“It lasted seven minutes,” Sloan said. “I didn’t know what to do with myself.”
When he was running New World, he had marveled as the value of U.S. TV shows had soared internationally. When he learned that TV stations in Germany, France, and the United Kingdom had been snapped up as those countries privatized broadcasting, he identified less obvious opportunities in Scandinavia and then Eastern Europe.
He bought a national cable channel in Norway and a local station in Denmark. Scandinavian Broadcasting System was born with a $5-million investment by Sloan. It eventually grew to 16 TV stations, 21 premium pay channels and 11 radio networks in nine countries.
The company went public in 1993 and was sold in 2005 -- when its annual revenue topped $1.3 billion -- to two private equity firms: Kohlberg Kravis Roberts & Co. and Permira.
But Sloan was frustrated that he could never break into the big European markets. “It was almost a great company,” he said.
Returning to his roots
Back in Los Angeles, Sloan had become chairman of Lionsgate, an independent film and TV company SBS had invested in to supply content for its channels. Lionsgate’s mission was to take on the giants by being more cost-efficient. During his tenure, Lionsgate produced films, but as chairman, Sloan had no operational role.
Sloan stepped down from Lionsgate’s board, possibly sensing a chance to replicate that vision under the esteemed MGM banner. In the summer of 2005, after MGM was acquired by the group led by Sony Corp. and Providence Equity Partners, Sloan asked his friend Jonathan Nelson, who headed the private equity firm, to put him on MGM’s board. That fall, when the investors were looking to hire a new chief executive, Sloan pitched himself.
The owners bought it.
“We needed an entrepreneur who was going to try to do things differently,” Nelson said. “Harry is a guy who is always looking for solutions. He’ll never stop trying to find the answer.”
No sooner had Sloan taken over than he sucker-punched Sony by wresting control of MGM. After the buyout, Sony had dismantled MGM, slashing its staff from 1,500 to 250 and focused on selling DVDs of MGM’s vast library of 4,000 titles.
Sloan persuaded the MGM board to dump Sony as MGM’s distributor of DVDs and TV shows because of poor performance and cut a new deal with rival 20th Century Fox.
Sloan also reversed course by announcing that MGM would get back into theatrical distribution. To fill the pipeline, he made deals with outside producers such as Harvey Weinstein to supply finished movies.
But so far, nearly every release MGM has handled has flopped at the box office. Though the company gets a distribution fee no matter how a film performs, such unmemorable titles as “Blood and Chocolate” and “Material Girls” have led some to wonder whether the roaring lion logo is a kiss of death.
The one exception was a film MGM had a hand in helping finance: “Rocky Balboa,” a $24-million sequel that exceeded industry expectations by grossing nearly $70 million domestically.
Part of Sloan’s strategy is to continue capitalizing on other MGM franchises such as the lucrative “James Bond” and “Pink Panther” series. MGM also plans sequels to the popular caper movie “The Thomas Crown Affair” and to “Terminator.” Such recognizable titles give MGM more clout with theater owners, DVD retailers and international TV buyers. Increasing his leverage also drove Sloan’s aggressive play to bring Cruise aboard.
In November, shortly after Viacom Inc. Chairman Sumner Redstone had banished Cruise from his longtime home at Paramount Pictures for his off-screen antics, Sloan called the actor’s representatives.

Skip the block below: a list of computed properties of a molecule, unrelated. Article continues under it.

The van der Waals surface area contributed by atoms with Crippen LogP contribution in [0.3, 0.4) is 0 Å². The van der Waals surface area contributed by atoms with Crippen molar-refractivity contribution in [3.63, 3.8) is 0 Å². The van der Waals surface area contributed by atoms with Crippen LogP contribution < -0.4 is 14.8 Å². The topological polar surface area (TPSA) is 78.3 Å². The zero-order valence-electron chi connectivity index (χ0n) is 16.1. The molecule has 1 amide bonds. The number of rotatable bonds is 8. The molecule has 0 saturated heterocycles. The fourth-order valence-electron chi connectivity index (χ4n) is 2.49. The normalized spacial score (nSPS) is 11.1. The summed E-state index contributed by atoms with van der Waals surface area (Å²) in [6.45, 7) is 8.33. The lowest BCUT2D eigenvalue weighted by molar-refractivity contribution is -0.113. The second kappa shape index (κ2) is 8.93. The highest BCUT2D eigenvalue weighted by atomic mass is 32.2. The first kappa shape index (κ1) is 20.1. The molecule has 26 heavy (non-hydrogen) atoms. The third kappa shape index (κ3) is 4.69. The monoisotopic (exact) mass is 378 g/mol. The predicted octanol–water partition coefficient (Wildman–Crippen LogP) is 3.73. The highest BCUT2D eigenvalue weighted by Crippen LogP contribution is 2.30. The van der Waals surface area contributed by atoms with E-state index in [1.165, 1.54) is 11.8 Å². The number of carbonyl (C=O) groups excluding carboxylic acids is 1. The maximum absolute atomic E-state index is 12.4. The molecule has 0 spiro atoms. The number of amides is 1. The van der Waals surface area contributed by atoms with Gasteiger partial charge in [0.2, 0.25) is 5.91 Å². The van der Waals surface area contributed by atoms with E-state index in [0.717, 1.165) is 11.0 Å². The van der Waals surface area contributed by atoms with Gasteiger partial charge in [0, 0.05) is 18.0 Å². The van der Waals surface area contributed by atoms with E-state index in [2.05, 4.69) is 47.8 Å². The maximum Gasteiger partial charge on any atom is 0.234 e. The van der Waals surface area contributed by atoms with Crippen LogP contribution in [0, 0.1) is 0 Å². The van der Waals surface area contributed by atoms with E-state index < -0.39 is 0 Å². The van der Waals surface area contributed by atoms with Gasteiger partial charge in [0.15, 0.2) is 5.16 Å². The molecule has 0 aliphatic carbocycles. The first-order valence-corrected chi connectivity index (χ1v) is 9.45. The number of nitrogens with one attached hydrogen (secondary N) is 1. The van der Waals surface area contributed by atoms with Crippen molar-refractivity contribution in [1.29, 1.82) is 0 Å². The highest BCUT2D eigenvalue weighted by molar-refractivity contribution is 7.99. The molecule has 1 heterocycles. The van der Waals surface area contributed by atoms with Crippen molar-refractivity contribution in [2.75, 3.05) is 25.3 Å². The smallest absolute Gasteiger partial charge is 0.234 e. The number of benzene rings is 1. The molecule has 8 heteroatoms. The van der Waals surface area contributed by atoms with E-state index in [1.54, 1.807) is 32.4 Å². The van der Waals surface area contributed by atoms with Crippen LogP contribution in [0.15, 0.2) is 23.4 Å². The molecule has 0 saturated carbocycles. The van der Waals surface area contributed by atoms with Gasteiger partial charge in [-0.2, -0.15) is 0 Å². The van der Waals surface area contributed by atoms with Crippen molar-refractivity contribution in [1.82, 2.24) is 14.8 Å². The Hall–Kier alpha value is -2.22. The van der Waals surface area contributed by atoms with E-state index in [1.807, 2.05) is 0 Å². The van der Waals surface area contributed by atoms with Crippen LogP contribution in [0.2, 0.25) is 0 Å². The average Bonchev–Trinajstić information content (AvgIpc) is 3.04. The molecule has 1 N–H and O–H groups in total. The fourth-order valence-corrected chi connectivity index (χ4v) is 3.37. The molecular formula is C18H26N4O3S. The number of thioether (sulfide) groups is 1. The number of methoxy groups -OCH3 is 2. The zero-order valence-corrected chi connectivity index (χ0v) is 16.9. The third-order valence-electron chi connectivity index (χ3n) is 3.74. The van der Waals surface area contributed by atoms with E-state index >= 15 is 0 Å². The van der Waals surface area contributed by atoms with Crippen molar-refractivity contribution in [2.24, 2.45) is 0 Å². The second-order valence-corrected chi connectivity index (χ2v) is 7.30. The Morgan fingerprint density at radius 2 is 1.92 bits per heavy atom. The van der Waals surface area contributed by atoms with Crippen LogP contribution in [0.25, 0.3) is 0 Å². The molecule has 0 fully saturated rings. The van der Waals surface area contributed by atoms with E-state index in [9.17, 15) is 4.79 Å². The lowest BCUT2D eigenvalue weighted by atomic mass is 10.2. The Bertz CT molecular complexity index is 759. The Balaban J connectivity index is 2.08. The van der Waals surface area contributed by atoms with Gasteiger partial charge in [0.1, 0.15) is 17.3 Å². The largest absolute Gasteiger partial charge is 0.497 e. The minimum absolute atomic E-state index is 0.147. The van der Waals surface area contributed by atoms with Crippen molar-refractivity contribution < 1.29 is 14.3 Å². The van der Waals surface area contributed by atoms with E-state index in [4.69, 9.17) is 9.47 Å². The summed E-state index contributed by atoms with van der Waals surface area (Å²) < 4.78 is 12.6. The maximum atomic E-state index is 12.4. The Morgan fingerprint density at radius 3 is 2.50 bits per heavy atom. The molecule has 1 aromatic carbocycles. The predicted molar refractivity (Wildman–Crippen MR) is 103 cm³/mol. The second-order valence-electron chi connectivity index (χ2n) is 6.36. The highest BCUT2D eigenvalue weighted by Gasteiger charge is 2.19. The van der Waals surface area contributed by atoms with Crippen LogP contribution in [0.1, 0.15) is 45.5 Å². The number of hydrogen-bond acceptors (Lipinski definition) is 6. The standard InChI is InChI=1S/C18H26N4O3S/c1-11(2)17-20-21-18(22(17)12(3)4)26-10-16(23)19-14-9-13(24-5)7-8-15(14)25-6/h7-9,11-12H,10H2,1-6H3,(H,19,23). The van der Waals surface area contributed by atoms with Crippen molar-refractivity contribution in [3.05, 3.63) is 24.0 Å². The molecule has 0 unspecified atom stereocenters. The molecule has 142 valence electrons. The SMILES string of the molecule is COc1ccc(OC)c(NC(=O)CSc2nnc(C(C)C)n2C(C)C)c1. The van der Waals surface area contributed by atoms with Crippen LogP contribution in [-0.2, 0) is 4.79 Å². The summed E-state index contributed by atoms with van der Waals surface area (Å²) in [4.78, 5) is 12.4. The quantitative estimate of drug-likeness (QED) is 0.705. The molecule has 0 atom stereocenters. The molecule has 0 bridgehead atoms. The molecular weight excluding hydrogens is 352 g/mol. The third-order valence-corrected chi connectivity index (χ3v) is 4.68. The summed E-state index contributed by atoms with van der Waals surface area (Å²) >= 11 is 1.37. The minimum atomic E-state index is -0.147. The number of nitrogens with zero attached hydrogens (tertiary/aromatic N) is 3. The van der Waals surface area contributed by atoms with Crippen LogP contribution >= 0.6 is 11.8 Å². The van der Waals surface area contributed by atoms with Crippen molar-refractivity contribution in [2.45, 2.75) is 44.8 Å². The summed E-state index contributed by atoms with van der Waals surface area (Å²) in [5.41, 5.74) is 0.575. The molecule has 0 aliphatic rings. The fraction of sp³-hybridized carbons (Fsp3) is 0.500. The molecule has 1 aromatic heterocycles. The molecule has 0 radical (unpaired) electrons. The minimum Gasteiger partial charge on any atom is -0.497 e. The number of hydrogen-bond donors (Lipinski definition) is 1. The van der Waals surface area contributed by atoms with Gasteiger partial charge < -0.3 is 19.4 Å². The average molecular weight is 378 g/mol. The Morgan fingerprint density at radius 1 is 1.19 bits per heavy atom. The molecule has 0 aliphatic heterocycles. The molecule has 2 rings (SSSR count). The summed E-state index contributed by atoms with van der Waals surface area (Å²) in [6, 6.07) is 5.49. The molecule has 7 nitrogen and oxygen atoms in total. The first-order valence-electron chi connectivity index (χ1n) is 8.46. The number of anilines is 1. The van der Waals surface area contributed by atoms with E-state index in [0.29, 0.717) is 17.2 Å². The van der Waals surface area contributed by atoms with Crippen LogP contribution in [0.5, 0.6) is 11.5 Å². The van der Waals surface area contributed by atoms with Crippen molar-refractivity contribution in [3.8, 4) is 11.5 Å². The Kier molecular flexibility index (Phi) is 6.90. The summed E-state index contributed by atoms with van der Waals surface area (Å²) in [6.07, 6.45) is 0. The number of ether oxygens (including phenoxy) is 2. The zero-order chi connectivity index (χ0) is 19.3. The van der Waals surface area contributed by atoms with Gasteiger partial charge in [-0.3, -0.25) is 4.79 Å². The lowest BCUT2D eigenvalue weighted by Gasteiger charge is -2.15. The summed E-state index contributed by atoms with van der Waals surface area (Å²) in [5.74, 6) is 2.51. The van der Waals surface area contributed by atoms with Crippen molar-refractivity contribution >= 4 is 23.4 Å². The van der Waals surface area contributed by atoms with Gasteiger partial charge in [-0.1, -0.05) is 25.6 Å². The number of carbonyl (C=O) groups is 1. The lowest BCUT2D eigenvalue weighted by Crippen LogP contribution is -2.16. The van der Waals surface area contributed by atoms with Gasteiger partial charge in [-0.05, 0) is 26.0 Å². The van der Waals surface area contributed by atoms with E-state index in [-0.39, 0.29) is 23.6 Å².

“When there was all this controversy, Harry stepped up and very vocally said he’d love to be in business with Tom Cruise,” said the star’s longtime producing partner, Paula Wagner. “When we moved out of Paramount, he offered us office space.”
Cruise and Wagner quietly moved to MGM. While they were weighing their options, Sloan cooked up the idea of having the pair revive United Artists, offering them a 35% ownership stake and the chance to run a financially and creatively autonomous production company without interference from a big studio. Sloan is in the process of raising a $500-million fund to finance and market UA films.
Some wonder why a star of Cruise’s caliber would hitch his wagon to a man he didn’t know and whom many in Hollywood are still sizing up. “Harry offered us an opportunity to put into motion a dream we had to create a company that embraced the artist,” Wagner said.
Sloan’s end game? To double MGM’s nearly $5-billion value over the next few years and take the company public or sell it. He has more than $30 million of his own money at stake.
His penchant for deal-making has fueled rumors about some interim matchups for MGM. In part, that speculation stems from his deep friendships with other Hollywood figures.
Going back decades, Sloan has been part of an old-boys club of TV executives that, in addition to Moonves, includes Lionsgate Chief Executive Jon Feltheimer; Ted Harbert, chief executive of Comcast Entertainment Group, which includes channels such as E! and G4; and their mutual attorney Ernest Del, among others. They celebrate one another’s birthdays and vacation together.
“The group has been together for over 20 years, and we’re still as close today as we were then,” Moonves said. “We’ve grown up together, we’ve matured together and we compete with each other.”
Feltheimer and Sloan, who worked together at New World, have toyed with someday merging the two lions, MGM and Lionsgate. But Sloan acknowledges he first must make MGM matter again.
As for the naysayers, Moonves says it’s unwise to bet against someone as determined as Sloan: “Harry likes to win.”
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Harry E. Sloan
Born March 8, 1950, in Torrance. Father worked in the parts department at Douglas Aircraft; mother was a substitute teacher and helped found the first temple in the South Bay.
Four children: two daughters from a former marriage who are 11 and 18; two sons, 17 and 20, who are the children of his current wife, Florence.
1971: bachelor’s in political science from UCLA
1976: law degree from Loyola Law School
1976: Founded entertainment law firm with Larry Kuppin
1983: Acquired New World Entertainment for $2 million
1985: New World’s initial public offering
1986: Led New World’s acquisition of Marvel Entertainment Group
1989: Sold New World for nearly $300 million, including debt
1990: Founded Scandinavia Broadcasting System
1993: SBS’s initial public offering
1999: SBS became largest shareholder in Lionsgate
2005: Joined board of Metro-Goldwyn-Mayer Inc., sold SBS for $2.6 billion, including debt, and was named MGM’s chairman and chief executive.
Source: Los Angeles Times staff